BUCKHANNON — Every year in the month of March, people of Irish descent from around the world gather to celebrate their heritage and honor a man who died 1,560 years ago.
St. Patrick, the patron saint of Ireland, was born c. AD 386 on the island of Great Britain, though where precisely is not known. According to tradition, he was born Maewyn Succat and was captured by Irish pirates at age 16. He was sold into slavery in Ireland and became fluent in the Irish language and culture while herding sheep; he was also given the Irish name Padraig (Patrick.)
After six years, Patrick is said to have heard a voice urging him to escape captivity and travel to a distant port where a ship would be waiting to take him back to Britain. With difficulty, Patrick persuaded the captain to let him aboard. After three days sailing, they landed, presumably in Britain, but became lost on foot in the wilderness.
After walking for 28 days and becoming faint from hunger, Patrick urged the crew to put their faith in God and pray for sustenance. Shortly thereafter, they encountered a herd of wild boar. Patrick eventually returned to his family, now in his early twenties, and continued studying Christianity.
Patrick recounts having a vision a few years after returning home, wherein the people of Ireland called out to him and urged him to return and teach them about God. After obtaining an education in France and being ordained as a priest, Patrick returned to Ireland as a missionary. Even though he wasn’t always welcome in some places—on one account, he was beaten, robbed, and put in chains—by and large, his mission was successful.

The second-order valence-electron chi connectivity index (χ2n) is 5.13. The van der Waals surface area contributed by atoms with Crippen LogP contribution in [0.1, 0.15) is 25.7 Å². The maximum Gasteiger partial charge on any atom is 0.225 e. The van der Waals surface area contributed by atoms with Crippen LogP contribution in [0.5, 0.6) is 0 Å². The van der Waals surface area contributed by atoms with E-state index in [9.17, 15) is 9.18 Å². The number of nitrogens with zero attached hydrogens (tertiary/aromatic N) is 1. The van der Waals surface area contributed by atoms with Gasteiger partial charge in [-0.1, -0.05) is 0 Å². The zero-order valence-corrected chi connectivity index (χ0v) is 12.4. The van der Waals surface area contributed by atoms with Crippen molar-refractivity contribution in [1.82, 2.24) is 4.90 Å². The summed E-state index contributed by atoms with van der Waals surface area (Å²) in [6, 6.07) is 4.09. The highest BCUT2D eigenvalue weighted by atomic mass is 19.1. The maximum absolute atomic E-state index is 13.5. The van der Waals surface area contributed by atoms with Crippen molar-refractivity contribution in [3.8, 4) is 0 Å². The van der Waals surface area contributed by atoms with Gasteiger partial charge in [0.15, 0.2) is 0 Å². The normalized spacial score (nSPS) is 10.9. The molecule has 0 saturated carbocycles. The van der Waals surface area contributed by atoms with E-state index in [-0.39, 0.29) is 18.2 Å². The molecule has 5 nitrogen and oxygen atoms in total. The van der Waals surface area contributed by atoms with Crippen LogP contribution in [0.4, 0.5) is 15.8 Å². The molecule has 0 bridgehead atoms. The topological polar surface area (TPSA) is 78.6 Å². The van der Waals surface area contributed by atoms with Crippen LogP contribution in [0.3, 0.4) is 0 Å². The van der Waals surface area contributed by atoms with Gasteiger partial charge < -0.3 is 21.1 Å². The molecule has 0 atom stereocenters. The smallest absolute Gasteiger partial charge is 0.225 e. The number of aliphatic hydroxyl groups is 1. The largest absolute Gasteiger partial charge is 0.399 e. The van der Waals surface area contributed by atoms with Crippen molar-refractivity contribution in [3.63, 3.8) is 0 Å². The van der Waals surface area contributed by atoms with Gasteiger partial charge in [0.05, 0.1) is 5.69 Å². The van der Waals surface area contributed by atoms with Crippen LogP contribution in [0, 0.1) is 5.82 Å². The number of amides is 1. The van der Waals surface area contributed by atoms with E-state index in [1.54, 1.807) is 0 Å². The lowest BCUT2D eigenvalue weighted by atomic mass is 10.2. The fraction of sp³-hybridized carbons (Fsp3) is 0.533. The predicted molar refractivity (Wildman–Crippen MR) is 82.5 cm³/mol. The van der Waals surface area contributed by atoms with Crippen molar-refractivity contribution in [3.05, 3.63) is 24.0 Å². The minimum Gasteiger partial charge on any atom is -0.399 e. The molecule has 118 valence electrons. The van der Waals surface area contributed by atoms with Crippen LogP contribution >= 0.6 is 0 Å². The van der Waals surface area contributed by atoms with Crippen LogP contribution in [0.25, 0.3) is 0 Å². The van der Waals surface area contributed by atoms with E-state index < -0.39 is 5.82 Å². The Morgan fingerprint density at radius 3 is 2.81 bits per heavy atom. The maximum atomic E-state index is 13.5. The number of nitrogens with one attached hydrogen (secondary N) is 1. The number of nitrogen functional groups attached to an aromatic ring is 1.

He is said to have baptized thousands of people and ordained priests who would establish other churches and communities in Ireland. Many legends sprung up around him over time: that he drove the snakes from Ireland (though in fact, there weren’t any snakes there to begin with), that his walking stick grew into a living tree, or that he used the shamrock, the most Irish of plants, to illustrate the concept of three persons (the Holy Trinity) in one God.
Patrick died c. AD 461, around age 75, after spreading the Gospel in Ireland for nearly 30 years. The date of his death, traditionally accepted to be March 17, would serve as the foundation of his feast day many centuries later. Patrick would be venerated locally as a saint as early as 200 years after his death, but was not formally canonized and given a feast day until the early 1600s.
Being an important figure in both Catholic and Orthodox tradition, St. Patrick’s Day is celebrated even in countries where there is not a significant Irish population. The first known celebration of the saint in what is now the United States occurred in 1600 in St. Augustine, Florida, held by Spanish missionaries.
Eventually, St. Patrick’s Day was declared a public holiday in Ireland in 1903, and celebrations, both religious and secular, spread across the world as the 20th Century progressed.
Nowadays, common traditions include Irish music and dance, parades, wearing shamrocks or the color green, and perhaps a trip to the pub, since Lenten restrictions on drinking alcohol are lifted.
What began as a day venerating the work of an Irish saint on the anniversary of his death has since grown into a worldwide celebration of Irish culture and heritage. Whether it’s celebrated with a church service, a parade, or a drink between friends, St. Patrick’s Day serves to show the influence of Irish culture across the world as well as the impact one person can have on history, no matter how humble their beginnings.